Age-dependent processes and molecular pathways of the fungal ageing model "Podospora anserina": A bioinformatics approach

Biological ageing is a degenerative and irreversible process, ultimately leading to death of the organism. The process is complex and under the control of genetic, environmental and stochastic traits. Although many theor
Biological ageing is a degenerative and irreversible process, ultimately leading to death of the organism. The process is complex and under the control of genetic, environmental and stochastic traits. Although many theories have been established during the last decades, none of these are able to fully describe the complex mechanisms, which lead to ageing. Generally, biological processes and environmental factors lead to molecular damage and an accumulation of impaired cellular components. In contrast, counteracting surveillance systems are effective, including repair, remodelling and degradation of damaged or impaired components, respectively. Nevertheless, at some point these systems are no longer effective, either because the increasing amount of molecular damages can not longer be removed efficiently or because the repairing and removing mechanisms themselves become affected by impairing effects. The organism finally declines and dies. To investigate and to understand these counteracting mechanisms and the complex interplay of decline and maintenance, holistic and systems biological investigations are required. Hence, the processes which lead to ageing in the fungal model organism Podospora anserina, had been analysed using different advanced bioinformatics methods. In contrast to many other ageing models, P. anserina exhibits a short lifespan, a less biochemical complexity and it provides a good accessibility for genetic manipulations.
To achieve a general overview on the different biochemical processes, which are affected during ageing in P. anserina, an initial comprehensive investigation was applied, which aimed to reveal genes significantly regulated and expressed in an age-dependent manner. This investigation was based on an age-dependent transcriptome analysis. Sophisticated and comprehensive analyses revealed different age-related pathways and indicated that especially autophagy may play a crucial role during ageing. For example, it was found that the expression of autophagy-associated genes increases in the course of ageing.
Subsequently, to investigate and to characterise the autophagy pathway, its associated single components and their interactions, Path2PPI, a new bioinformatics approach, was developed. Path2PPI enables the prediction of protein-protein interaction networks of particular pathways by means of a homology comparison approach and was applied to construct the protein-protein interaction network of autophagy in P. anserina.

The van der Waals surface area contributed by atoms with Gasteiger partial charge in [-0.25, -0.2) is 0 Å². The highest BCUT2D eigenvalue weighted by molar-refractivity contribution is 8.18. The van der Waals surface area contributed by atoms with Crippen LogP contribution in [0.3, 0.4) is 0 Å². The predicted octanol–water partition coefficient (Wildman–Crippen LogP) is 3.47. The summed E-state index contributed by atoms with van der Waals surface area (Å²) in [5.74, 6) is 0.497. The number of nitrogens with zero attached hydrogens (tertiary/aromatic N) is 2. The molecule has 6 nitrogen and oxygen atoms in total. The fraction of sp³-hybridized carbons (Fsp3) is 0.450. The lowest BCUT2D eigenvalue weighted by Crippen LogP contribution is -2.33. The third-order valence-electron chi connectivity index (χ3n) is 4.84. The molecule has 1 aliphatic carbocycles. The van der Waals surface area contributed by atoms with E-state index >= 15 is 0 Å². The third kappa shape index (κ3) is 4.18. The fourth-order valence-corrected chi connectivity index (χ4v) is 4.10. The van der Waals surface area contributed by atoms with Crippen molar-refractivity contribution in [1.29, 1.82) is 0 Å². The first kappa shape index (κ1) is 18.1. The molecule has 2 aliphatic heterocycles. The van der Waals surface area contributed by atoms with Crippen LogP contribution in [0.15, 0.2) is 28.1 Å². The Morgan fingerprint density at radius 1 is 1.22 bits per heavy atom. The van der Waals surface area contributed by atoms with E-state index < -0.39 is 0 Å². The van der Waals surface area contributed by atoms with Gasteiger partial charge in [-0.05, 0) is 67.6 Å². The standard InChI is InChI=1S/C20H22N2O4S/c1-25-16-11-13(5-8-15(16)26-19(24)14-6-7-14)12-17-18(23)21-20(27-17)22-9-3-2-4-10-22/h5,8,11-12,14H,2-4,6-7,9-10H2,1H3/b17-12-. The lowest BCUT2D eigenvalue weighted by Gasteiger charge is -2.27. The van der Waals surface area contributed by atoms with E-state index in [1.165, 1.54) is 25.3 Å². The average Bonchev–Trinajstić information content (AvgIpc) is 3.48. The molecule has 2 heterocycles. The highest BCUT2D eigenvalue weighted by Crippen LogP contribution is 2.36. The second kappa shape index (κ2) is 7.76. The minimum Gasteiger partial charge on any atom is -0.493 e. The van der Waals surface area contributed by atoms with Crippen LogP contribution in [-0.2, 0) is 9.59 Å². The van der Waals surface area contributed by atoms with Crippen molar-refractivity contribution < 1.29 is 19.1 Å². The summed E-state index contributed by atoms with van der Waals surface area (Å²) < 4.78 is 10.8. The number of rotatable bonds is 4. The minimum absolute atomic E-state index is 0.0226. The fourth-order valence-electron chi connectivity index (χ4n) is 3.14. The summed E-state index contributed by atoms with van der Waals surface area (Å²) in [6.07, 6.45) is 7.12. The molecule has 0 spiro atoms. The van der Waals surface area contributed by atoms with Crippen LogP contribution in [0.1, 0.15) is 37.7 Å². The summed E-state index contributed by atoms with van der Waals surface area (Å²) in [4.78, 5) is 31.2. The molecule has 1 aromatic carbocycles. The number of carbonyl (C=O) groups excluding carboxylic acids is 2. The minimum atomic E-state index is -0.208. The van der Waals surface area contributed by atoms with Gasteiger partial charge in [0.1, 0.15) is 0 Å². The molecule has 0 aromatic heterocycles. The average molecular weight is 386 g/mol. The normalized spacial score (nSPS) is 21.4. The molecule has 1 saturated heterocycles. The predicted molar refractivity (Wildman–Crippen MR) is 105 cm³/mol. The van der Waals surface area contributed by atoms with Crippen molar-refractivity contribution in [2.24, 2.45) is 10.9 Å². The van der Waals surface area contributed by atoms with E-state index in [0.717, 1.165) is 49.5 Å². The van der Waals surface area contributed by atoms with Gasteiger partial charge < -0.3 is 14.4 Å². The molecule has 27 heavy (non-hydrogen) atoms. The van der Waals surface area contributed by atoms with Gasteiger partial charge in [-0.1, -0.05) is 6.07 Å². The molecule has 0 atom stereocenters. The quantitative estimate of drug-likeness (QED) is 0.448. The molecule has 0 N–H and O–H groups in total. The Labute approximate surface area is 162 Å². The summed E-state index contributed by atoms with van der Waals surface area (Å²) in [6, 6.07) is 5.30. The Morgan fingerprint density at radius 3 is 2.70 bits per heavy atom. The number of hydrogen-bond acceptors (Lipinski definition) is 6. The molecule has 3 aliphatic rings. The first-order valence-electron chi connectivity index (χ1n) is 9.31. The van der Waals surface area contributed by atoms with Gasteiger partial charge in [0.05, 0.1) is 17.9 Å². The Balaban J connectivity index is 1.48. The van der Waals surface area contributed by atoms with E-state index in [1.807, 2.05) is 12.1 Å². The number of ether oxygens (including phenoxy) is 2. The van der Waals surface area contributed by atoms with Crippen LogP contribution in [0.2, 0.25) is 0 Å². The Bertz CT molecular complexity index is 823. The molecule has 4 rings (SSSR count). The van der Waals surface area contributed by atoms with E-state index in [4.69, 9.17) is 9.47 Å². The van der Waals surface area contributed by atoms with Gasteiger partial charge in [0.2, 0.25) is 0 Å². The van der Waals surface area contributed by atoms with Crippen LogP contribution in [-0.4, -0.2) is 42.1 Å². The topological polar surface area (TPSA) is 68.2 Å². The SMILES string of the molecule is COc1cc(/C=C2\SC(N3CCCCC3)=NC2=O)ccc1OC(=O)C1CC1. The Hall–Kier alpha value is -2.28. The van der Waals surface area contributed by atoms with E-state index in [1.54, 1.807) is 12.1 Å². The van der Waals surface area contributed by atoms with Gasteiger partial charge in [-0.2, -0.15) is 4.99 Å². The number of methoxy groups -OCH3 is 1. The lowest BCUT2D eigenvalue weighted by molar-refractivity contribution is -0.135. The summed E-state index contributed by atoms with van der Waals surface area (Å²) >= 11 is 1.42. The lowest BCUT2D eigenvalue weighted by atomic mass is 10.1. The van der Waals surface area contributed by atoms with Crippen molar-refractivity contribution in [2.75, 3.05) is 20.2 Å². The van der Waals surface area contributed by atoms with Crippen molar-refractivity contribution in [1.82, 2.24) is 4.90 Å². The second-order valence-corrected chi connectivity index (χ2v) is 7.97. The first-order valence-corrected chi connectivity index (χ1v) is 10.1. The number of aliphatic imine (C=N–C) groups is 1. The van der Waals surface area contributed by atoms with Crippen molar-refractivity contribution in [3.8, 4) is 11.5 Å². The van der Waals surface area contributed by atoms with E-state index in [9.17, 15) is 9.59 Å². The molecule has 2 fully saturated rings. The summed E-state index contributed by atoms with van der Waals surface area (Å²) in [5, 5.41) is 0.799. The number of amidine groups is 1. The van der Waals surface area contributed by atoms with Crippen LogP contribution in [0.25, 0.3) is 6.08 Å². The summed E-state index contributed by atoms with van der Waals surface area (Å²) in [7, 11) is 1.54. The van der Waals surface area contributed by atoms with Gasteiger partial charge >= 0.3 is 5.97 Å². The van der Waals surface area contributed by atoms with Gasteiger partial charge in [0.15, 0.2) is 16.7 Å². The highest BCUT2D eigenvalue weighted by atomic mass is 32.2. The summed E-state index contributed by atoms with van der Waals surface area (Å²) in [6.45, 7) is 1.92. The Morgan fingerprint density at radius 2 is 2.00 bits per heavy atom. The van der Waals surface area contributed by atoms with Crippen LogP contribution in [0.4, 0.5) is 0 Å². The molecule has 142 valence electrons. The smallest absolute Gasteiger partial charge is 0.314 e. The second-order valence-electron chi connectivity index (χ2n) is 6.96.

The predicted network was extended by experimental data, comprising the transcriptome data as well as newly generated protein-protein interaction data achieved from a yeast two-hybrid analysis. Using different mathematical and statistical methods the topological properties of the constructed network had been compared with those of randomly generated networks to approve its biological significance. In addition, based on this topological and functional analysis, the most important proteins were determined and functional modules were identified, which correspond to the different sub-pathways of autophagy. Due to the integrated transcriptome data the autophagy network could be linked to the ageing process. For example, different proteins had been identified, which genes are continuously up- or down-regulated during ageing and it was shown for the first time that autophagy-associated genes are significantly often co-expressed during ageing.
The presented biological network provides a systems biological view on autophagy and enables further studies, which aim to analyse the relationship of autophagy and ageing. Furthermore, it allows the investigation of potential methods for intervention into the ageing process and to extend the healthy lifespan of P. anserina as well as of other eukaryotic organisms, in particular humans.
show moreshow less

Export metadata

  • Export Bibtex
  • Export RIS

Additional Services

    Share in Twitter Search Google Scholar
Author:Oliver Philipp
Place of publication:Frankfurt am Main
Referee:Ina Koch, Heinz D. Osiewacz
Document Type:Doctoral Thesis
Date of Publication (online):2017/11/15
Year of first Publication:2017
Publishing Institution:Universitätsbibliothek Johann Christian Senckenberg
Granting Institution:Johann Wolfgang Goethe-Universität
Date of final exam:2017/11/14
Release Date:2017/11/23
Tag:Ageing; Autophagy; Podospora anserina; Protein-protein interaction; Transcriptome analysis
Pagenumber:XII, 130
HeBIS PPN:421468793
Institutes:Informatik und Mathematik
Dewey Decimal Classification:000 Informatik, Informationswissenschaft, allgemeine Werke
510 Mathematik
Licence (German):License Logo Veröffentlichungsvertrag für Publikationen

$Rev: 11761 $